Skip to main content


Cornell Student Articles on Topical Affairs

Investigating the root cause of startup failure in today’s business world

Nobody launches a startup thinking it will fail, yet the majority do so within the first 12-24 months. Understanding the leading causes may allow you to avoid a similar fate.

As humans, we think we’re different from our counterparts more than we truly are. Research reveals that any two humans chosen at random share roughly 99.9 percent of the same DNA. In other words, for all of the surface level differences we may have – skin color, eye color, hair texture, height, weight, etc. – we’re the same at the core. The same could be said of businesses.

Deep down, most successful businesses share the same set of core traits. But this is also true of failed businesses. If you were to conduct an autopsy of thousands of failed startups over the years, you’d conclude they were tripped up by a familiar set of mistakes and circumstances.

As the most recent CBI Insights report shows, there’s rarely a single cause of failure. There are, however, several common factors.

According to the CBI Insights report, 42 percent of failed startups launch products that have no market need. The product itself might be interesting, unique, and effective, but if customers don’t want it, you can’t build a successful brand.

Steve Jobs once said, “People don’t know what they want until you show it to them. That’s why we never rely on market research. Our task is to read things that are not yet on the page.”

While this strategy may have worked for Jobs and company, this isn’t necessarily advice you want to follow. Going too far down this road will lead you to develop a product with no market need. This issue can be solved by doing more due diligence on the front end and spending time researching what customers actually want from a product.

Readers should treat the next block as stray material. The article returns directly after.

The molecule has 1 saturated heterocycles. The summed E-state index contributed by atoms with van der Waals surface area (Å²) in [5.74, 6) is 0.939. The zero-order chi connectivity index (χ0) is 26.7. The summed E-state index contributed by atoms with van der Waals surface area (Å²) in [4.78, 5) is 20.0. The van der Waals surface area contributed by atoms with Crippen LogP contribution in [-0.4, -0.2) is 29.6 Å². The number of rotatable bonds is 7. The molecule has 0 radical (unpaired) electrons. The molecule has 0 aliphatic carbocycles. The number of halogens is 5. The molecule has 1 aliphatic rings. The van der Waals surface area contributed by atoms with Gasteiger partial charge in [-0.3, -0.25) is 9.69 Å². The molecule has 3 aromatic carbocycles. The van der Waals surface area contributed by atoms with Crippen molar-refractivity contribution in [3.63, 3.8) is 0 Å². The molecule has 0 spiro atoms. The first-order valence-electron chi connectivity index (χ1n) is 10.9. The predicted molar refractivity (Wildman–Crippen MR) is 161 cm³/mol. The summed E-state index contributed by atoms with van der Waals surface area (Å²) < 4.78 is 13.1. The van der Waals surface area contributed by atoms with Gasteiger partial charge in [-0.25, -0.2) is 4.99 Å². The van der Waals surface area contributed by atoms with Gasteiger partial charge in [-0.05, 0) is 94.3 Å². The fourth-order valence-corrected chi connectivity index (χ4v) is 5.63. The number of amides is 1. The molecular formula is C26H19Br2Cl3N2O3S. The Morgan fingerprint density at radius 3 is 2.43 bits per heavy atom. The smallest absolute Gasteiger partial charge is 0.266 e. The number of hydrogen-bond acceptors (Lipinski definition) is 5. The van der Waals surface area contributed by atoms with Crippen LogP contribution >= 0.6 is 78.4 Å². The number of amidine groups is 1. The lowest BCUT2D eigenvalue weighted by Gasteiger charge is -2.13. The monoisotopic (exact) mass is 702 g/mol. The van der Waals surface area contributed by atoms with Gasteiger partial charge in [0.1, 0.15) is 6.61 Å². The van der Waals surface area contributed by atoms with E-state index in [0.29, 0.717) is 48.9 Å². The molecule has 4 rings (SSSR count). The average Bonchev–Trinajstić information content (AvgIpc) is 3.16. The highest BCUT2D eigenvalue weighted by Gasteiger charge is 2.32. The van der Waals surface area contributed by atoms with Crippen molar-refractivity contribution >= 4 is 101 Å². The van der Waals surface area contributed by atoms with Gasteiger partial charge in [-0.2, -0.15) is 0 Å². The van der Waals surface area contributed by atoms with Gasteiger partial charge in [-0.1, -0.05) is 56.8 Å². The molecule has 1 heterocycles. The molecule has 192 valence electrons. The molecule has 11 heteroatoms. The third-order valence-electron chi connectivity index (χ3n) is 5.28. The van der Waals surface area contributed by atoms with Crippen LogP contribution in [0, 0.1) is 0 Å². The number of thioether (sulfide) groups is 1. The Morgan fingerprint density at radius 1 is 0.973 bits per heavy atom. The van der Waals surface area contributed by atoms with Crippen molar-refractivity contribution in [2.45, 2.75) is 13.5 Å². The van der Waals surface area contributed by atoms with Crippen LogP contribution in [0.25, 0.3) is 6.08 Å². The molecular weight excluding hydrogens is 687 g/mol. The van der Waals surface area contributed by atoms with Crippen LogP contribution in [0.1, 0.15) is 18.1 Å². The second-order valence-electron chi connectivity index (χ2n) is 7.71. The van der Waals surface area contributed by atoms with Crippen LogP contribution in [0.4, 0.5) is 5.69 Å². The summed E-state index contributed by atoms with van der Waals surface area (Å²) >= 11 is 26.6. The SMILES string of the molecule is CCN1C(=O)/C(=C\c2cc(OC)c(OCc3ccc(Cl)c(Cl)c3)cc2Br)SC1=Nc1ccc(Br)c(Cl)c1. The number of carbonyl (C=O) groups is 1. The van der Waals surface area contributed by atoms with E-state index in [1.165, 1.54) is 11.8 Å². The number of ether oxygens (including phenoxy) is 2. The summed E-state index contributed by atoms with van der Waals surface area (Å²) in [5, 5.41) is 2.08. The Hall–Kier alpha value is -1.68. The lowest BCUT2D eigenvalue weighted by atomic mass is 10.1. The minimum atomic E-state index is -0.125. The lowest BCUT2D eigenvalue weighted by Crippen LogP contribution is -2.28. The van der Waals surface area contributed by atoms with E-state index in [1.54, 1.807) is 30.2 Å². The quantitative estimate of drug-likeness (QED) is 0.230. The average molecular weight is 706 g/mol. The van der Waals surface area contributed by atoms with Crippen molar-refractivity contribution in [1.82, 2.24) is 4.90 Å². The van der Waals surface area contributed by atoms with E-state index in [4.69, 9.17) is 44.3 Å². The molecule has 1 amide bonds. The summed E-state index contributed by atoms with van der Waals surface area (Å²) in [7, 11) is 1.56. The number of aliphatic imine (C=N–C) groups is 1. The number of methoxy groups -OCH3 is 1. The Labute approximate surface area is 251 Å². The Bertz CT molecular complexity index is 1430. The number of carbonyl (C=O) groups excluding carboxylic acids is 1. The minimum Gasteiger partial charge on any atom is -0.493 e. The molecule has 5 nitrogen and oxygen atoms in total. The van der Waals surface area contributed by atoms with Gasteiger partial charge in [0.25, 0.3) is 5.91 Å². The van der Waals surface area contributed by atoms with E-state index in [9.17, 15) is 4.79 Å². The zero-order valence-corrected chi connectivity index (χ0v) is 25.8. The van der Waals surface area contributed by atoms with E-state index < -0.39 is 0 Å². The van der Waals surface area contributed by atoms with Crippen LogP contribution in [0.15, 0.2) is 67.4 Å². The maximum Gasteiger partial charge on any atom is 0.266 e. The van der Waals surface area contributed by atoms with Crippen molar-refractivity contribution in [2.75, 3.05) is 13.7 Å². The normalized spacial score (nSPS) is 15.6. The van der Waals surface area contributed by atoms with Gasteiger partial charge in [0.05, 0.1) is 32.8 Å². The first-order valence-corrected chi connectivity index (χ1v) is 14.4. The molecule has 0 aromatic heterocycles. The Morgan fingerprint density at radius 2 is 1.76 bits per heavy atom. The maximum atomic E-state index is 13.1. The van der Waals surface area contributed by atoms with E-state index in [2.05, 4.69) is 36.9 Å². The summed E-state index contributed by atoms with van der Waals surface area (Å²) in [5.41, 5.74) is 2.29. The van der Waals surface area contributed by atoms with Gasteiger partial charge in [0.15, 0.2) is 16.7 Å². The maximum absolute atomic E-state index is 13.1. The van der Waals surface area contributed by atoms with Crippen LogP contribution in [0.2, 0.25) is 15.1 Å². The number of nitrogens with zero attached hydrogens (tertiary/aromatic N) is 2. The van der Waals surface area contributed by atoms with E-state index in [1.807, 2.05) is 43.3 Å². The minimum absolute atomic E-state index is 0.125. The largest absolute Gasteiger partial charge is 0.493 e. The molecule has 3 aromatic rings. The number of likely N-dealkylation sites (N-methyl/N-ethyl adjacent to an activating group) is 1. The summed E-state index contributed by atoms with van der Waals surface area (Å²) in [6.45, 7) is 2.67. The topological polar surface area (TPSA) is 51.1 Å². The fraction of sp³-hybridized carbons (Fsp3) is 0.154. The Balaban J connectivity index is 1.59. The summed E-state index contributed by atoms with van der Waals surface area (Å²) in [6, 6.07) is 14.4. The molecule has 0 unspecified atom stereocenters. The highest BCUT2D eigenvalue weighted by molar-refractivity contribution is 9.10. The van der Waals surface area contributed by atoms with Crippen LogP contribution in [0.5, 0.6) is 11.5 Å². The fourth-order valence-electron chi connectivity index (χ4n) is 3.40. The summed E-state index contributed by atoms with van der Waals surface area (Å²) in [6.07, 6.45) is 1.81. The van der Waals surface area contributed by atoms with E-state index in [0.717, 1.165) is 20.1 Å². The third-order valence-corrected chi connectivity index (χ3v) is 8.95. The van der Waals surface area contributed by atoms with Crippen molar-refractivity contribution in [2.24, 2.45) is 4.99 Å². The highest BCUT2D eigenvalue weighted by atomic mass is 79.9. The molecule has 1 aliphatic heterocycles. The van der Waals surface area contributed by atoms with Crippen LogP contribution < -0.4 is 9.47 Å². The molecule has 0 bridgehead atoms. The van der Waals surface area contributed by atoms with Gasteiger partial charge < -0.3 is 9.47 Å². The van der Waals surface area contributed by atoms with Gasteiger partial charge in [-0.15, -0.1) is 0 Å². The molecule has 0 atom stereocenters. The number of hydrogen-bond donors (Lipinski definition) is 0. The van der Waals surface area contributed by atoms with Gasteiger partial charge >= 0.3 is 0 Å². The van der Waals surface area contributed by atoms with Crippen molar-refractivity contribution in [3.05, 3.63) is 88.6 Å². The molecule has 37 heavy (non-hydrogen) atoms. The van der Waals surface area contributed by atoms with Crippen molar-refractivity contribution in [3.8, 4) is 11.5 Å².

The CBI Insights report confirms this, suggesting that as many as 29 percent of failed startups run out of cash. The question is, how can you keep your startup properly funded without racking up too much debt or forking over too much equity?

Research is the answer. You have to be patient enough to seek out opportunities, evaluate them, and move confidently toward the ones that offer the greatest chances of success. Funding is always going to be a numbers game,and you must be willing to take educated chances.

Nearly one-quarter of failed startups – 23 percent, to be exact – don’t have the right founding team in place. They either have inexperienced people at the helm of the ship, or too many people with irrelevant experience and inapplicable talents.

Never start a company with people because it’s convenient. A startup team should be strategically formed based on talents, skills, resources, and opportunities. If these people happen to be your friends, that’s great. If they aren’t, that’s perfectly fine, too.

Roughly 9 percent of failed startups blame a lack of passion on their flop. They may survive for a few months or years, but when the going gets tough, they lack the motivation to keep pushing through

Passion is a necessary ingredient of success; however, this isn’t to say it’s everything. As entrepreneur Don Charlton explains, “Passion is definitely an essential ingredient to your entrepreneurial journey, but so is an underserved, untapped market. Without one or the other, startups – and therefore entrepreneurs – fail.”

Competition is actually very healthy. It forces you to be proactive and prevents you from sitting back and relaxing. However, there’s a fine line between competition and too much competition.

CBI Insights data shows that 19 percent of failed startups get outcompeted by other companies in their niche. If you know you’re going to be in a highly competitive niche, be prepared to work hard and be willing to pivot at a moment’s notice.

Whether you’re licking your wounds from a startup failure, or preparing to launch a startup and hoping to avoid failure, it’s imperative that you never assume you know it all. The moment you relax is the moment you get uprooted.

The most successful entrepreneurs are the ones who never stop learning. They’re the ones who recognize their own shortcomings and actively seek both formal and informal education from those who possess knowledge they don’t have.

Adopt this same mentality and success won’t be nearly as elusive.

Leave a Reply

Skip to toolbar